Tropical Cyclone Haruna spinning southwest of Madagascar


Tropical Cyclone Haruna (16S) in South Indian Ocean, is forecast to increase in intensity in the next 24 hours to a peak of 100 knots, gusting up to 125 knots. Increasing vertical wind shear and land interaction will begin to weaken the system in the next 24 hours.

According to latest report by Joint Typhoon Warning Center (JTWC), Tropical Cyclone Haruna is located approximately 380 nm southwest of Antananarivo, Madagascar, has tracked southeastward at speed of 03 knots, generating 7.6 meter-high (25-foot-high) waves. Animated infrared satellite imagery shows the system continued to deepen as it maintained a large and symmetrical 30-nm eye. Upper level analysis indicates the system is just to the west of an anticyclone in an area of low (05-10 knot) vertical wind shear and excellent radial outflow.

The MODIS instrument aboard NASA’s Aqua satellite captured this visible image of Tropical Storm Haruna on February 20, 2013 (Credit: NASA Goddard MODIS Rapid Response Team)


The area of strongest thunderstorms circled the eye and had cloud top temperatures colder than -63F (-52C). Those cold cloud top temperatures indicated strong storms with heavy rainfall, which was verified by NASA’s Tropical Rainfall Measuring Mission (TRMM) satellite. NASA’s TRMM Precipitation Radar (PR) was used to create a 3-D image that sliced through tropical storm Haruna’s center. TRMM data showed that towering thunderstorms on the northern edge of Haruna’s center were over 14.25 km (~8.85 miles) high.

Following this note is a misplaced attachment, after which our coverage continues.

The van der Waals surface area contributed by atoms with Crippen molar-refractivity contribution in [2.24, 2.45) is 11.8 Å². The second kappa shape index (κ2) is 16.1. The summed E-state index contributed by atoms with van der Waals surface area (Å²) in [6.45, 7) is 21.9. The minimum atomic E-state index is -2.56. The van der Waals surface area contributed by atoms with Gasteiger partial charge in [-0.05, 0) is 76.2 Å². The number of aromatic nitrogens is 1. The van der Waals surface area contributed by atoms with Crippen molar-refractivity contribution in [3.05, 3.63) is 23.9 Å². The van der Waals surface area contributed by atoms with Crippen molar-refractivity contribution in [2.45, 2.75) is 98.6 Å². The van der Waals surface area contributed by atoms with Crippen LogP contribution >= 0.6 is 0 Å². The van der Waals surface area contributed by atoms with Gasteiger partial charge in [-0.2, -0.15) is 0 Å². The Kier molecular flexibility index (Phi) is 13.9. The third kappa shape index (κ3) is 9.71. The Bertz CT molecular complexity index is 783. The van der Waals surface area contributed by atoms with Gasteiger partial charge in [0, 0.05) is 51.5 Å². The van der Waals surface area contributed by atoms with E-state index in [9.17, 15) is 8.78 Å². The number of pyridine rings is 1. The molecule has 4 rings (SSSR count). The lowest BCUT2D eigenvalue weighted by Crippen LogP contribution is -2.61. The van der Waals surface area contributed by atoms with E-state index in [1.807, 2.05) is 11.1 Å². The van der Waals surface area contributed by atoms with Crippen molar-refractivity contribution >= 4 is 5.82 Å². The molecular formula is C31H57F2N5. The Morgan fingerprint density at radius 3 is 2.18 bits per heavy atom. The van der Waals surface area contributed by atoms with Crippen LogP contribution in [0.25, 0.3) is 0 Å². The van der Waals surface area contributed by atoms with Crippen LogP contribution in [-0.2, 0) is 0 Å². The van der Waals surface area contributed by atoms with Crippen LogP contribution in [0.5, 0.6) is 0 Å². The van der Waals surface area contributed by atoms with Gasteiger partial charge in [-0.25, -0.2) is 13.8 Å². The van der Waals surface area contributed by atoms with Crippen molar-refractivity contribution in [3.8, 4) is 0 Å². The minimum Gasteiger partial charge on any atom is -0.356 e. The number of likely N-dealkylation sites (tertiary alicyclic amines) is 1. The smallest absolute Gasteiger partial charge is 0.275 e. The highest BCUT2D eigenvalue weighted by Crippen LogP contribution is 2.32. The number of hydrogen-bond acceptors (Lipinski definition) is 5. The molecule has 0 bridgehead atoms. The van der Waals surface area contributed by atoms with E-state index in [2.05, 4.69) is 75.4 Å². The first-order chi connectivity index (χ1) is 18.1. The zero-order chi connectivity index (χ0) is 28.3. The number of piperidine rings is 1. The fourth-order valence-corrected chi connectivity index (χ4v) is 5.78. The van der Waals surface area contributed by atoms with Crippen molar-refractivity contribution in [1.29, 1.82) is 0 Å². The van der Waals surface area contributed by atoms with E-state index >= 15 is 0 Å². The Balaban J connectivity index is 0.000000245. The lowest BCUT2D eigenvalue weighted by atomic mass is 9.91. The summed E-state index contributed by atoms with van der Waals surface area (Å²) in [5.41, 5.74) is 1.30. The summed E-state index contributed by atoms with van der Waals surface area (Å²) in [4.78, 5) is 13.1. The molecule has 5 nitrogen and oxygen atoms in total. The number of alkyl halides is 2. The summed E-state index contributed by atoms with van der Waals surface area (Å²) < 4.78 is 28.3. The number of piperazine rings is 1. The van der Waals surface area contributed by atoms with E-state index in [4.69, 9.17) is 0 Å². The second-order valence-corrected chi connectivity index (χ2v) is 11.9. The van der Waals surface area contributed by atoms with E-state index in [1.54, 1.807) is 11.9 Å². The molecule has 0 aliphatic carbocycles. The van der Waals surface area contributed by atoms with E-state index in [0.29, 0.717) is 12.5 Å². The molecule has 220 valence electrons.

The TRMM satellite flew above Haruna on Feb. 20 at 0717 UTC. Some powerful storms Haruna’s northern edge showed rainfall over 108 mm (~4.25 inches) per hour and cloud tops as high as 14.25 km (~8.85 miles).  (Credit: Hal Pierce/SSAI/NASA)


The system will peak intensity over the next 24 hours as the along-track environmental conditions remain favorable. Haruna is forecast to begin extra-tropical transition as it tracks into cooler waters (less than 26 degrees Celsius) southeast of Madagascar. Interaction with the rugged terrain of southern Madagascar, increasing vertical wind shear and cooling sea surface temperatures will gradually erode the system.

Haruna forecast track by TSR and JTWC


Satellite Animations

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